THE BATTLE OF HASTINGS
A tale of blood, treachery and slaughter
On the eve of Michaelmas 1066, William, Duke of Normandy sailed from France with a mighty army of infantry and horsemen, and made landfall at Pevensey. His army waded ashore on the long shingle beach at the site of Pevensey Castle. William was on a promise, and he had come to claim what he believed was rightfully his – the English throne.
Edward the Confessor had promised the crown to William, but before he died, he reneged on his oath and made Harold his heir. Now William came to fight the bloodiest and most decisive battle in English history. At Pevensey he symbolically burnt his boats. He was now on hostile soil with no hope of reinforcements or resupply. He had gambled everything on one throw of the dice and he had to win. There was no going back. For William it was a one shot deal.
The news of the invasion was taken to Harold at Stamford Bridge where a victorious battle had been fought. The King mustered his army of battle hardened warriors. “He sent far and wide to summon his populace to war”, (Orderic Vitalis) and led a forced march of exhausted men to Senlac Hill in Hastings, where he faced the mighty fighting machine that was the Duke’s army. William was a formidable opponent.
William had the better equipped army consisting of Bretons, men of Flanders, Picardy and Boulogne on the flanks, and a central division under the direct command of Duke William himself, and consisting of his loyal kinsmen. They had archers and cavalry. Harold’s men fought with axes and farm implements.
The battle started at 900 am on the 14th October amidst a blare of trumpets. Harold fought under the banner of the red dragon. William fought under the white papal flag.
The armies were not equally matched. However Harold was the better military strategist and took up a defensive position at the top of the hill. He ordered his men to form an impenetrable wall with their shields. The Normans had to fire up the hill and their arrows were deflected by the shield line. The Normans hurled themselves against the shields to the point of exhaustion in a desperate attempt to break through the line, but to no avail. They faced a fusillade of “Javelins and murderous axes and stones tied to sticks.” (William de Poitiers).
For a while Harold’s strategy paid off but soon the tables were turned. The Normans adopted a tactic of pretending to retreat. The trap was set. The English followed them down the hill fighting valiantly and the shield wall was breached.
A savage battle raged for nine hours. “The ferocious resolution of the English struck terror into the foot soldiers and knights” (Orderis Vitalis)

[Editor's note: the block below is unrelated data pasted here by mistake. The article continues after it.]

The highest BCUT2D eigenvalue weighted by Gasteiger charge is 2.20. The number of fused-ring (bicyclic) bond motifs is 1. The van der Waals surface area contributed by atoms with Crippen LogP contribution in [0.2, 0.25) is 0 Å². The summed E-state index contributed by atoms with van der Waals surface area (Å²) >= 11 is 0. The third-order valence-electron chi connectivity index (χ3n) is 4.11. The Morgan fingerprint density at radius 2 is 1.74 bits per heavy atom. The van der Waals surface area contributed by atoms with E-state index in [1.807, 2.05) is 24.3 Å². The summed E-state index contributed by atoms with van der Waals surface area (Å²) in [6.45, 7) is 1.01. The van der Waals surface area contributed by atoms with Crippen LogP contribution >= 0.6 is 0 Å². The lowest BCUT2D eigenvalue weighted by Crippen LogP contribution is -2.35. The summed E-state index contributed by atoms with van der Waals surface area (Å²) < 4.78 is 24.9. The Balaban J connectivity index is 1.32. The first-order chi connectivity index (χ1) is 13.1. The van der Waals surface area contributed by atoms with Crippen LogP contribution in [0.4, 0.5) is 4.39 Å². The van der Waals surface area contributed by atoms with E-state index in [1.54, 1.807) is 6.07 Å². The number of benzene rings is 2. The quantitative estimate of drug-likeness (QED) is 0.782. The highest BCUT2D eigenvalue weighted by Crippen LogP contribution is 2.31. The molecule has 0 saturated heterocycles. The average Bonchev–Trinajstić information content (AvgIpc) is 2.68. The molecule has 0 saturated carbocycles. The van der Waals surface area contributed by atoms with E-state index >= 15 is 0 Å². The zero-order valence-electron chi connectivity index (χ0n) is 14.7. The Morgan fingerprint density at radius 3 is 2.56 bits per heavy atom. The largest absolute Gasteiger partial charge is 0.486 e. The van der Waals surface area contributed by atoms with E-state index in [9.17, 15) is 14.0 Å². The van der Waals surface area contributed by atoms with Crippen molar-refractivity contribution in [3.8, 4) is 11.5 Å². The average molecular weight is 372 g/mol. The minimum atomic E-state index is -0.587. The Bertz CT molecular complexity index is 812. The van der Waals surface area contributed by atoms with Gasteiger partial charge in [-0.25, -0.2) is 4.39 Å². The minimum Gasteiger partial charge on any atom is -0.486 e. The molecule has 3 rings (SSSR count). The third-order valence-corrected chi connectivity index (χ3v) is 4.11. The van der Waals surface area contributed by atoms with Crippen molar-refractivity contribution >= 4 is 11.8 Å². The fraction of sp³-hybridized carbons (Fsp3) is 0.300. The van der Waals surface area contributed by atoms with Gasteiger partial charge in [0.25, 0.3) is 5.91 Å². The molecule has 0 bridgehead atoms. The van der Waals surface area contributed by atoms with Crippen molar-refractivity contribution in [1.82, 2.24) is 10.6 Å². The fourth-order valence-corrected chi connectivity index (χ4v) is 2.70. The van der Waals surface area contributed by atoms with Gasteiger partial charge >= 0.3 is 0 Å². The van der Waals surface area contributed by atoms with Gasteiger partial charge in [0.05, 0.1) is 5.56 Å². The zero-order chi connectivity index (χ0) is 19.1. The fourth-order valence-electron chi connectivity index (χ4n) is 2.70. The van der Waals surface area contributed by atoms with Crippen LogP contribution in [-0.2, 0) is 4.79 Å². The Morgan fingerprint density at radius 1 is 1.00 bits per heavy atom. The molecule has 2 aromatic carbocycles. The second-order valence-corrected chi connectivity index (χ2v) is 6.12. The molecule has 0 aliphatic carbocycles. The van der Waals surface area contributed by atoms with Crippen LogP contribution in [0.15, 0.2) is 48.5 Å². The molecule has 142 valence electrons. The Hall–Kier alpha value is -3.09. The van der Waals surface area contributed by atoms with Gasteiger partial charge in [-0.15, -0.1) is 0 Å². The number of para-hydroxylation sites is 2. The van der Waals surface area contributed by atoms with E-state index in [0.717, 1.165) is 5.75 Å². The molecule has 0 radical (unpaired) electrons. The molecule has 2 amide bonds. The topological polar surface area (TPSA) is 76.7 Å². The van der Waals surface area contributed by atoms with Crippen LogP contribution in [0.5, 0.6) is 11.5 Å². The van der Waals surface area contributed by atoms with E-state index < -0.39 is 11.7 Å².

The battlefield was a “struggling mass of arms and horses.” The wounded were trapped beneath the bodies and “the dead, by falling, seemed to move more than the living.” (William de Poitiers).
Sunset was at 3.34 but the slaughter continued in pitch dark on an unlit battlefield. The hill resounded with the clash of arms and the cries of the wounded lying helplessly in their own blood. Heavy losses were inflicted and both armies were close to exhaustion.
Still the savage fighting continued and at one point the cry went up falsely that William had been killed. Panic ensued, The Duke rallied his troops by lifting his visor and bravely rode bareheaded in front of his men shouting “I live. I live. Fight on.” to urge them to continue. The battle raged. Slowly the Normans gained the upper hand and the English were overwhelmed by the superior military force of William’s army.
Harold fell from his horse, struck dead by an arrow through the eye. The Bayeux Tapestry records “Harold Rex infectus est” (The King is dead). It was a rout. The English troops were in disarray and soon vanquished by the oppressors. The soldiers of the Royal Household, Harold’s elite troops, fought to the bitter end and were slaughtered to the last man. England had been successfully invaded.
Three months later, on Christmas Day, William was crowned King of England.
For England the course of history was irrevocably changed.
THE WHALE AT NORMANS BAY
On the 13th November 1865 a huge finback whale was washed up in Norman’s Bay in front of the Star Inn. It was a magnificent creature, 70 foot long and weighing 50 tons. It was first spotted by the coastguard at Pevensey Sluice who alerted the first officer of the watch.
It immediately attracted a great deal of attention and was claimed by both the town of Hastings under the ancient Cinque Ports Charter and the local Customs Office. An auction was held and it was bought for £38 by 10 local fishermen who had an entrepreneurial streak. They erected a canvas screen around the whale and charged the public 6d for a guided tour. The interest in the whale was phenomenal and people travelled from far and wide to view this curiosity. A temporary station was made at Normans Bay out of old railway sleepers and the Star Inn did such a roaring trade that the ran out of beer.
The skeleton was eventually sold to the Museum of Zoology at Cambridge where it now stands in the entrance and is illuminated at night.
This year is the 150th anniversary of the whale’s arrival in Normans Bay and the it will form the entrance to Whale Hall, a 1.8 million Lottery project set up in Cambridge to celebrate the sounds of Nature. Researchers will be travelling to Pevensey Bay to record the sounds of the ocean to provide an atmospheric sound installation for the Whale. A fitting memorial for a local legend.